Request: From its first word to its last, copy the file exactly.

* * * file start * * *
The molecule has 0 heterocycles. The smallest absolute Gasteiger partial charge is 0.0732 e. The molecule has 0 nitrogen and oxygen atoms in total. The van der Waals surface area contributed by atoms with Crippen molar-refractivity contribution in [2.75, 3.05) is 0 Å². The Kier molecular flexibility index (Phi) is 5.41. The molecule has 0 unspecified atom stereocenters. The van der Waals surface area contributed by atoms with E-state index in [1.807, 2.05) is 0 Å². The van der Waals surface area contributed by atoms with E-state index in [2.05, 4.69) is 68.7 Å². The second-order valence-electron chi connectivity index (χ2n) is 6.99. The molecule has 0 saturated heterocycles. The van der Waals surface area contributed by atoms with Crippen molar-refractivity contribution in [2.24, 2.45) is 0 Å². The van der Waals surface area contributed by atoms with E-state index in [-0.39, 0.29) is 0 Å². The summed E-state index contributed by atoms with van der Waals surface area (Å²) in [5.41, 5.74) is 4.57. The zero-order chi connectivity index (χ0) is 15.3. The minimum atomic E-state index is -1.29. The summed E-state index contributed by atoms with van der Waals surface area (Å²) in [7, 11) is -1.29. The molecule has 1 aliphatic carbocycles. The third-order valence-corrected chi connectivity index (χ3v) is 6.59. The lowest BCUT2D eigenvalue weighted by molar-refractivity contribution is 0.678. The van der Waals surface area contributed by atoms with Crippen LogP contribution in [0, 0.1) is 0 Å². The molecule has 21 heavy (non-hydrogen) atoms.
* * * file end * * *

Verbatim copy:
The molecule has 0 heterocycles. The smallest absolute Gasteiger partial charge is 0.0732 e. The molecule has 0 nitrogen and oxygen atoms in total. The van der Waals surface area contributed by atoms with Crippen molar-refractivity contribution in [2.75, 3.05) is 0 Å². The Kier molecular flexibility index (Phi) is 5.41. The molecule has 0 unspecified atom stereocenters. The van der Waals surface area contributed by atoms with E-state index in [1.807, 2.05) is 0 Å². The van der Waals surface area contributed by atoms with E-state index in [2.05, 4.69) is 68.7 Å². The second-order valence-electron chi connectivity index (χ2n) is 6.99. The molecule has 0 saturated heterocycles. The van der Waals surface area contributed by atoms with Crippen molar-refractivity contribution in [2.24, 2.45) is 0 Å². The van der Waals surface area contributed by atoms with E-state index in [-0.39, 0.29) is 0 Å². The summed E-state index contributed by atoms with van der Waals surface area (Å²) in [5.41, 5.74) is 4.57. The zero-order chi connectivity index (χ0) is 15.3. The minimum atomic E-state index is -1.29. The summed E-state index contributed by atoms with van der Waals surface area (Å²) in [7, 11) is -1.29. The molecule has 1 aliphatic carbocycles. The third-order valence-corrected chi connectivity index (χ3v) is 6.59. The lowest BCUT2D eigenvalue weighted by molar-refractivity contribution is 0.678. The van der Waals surface area contributed by atoms with Crippen LogP contribution in [0, 0.1) is 0 Å². The molecule has 21 heavy (non-hydrogen) atoms.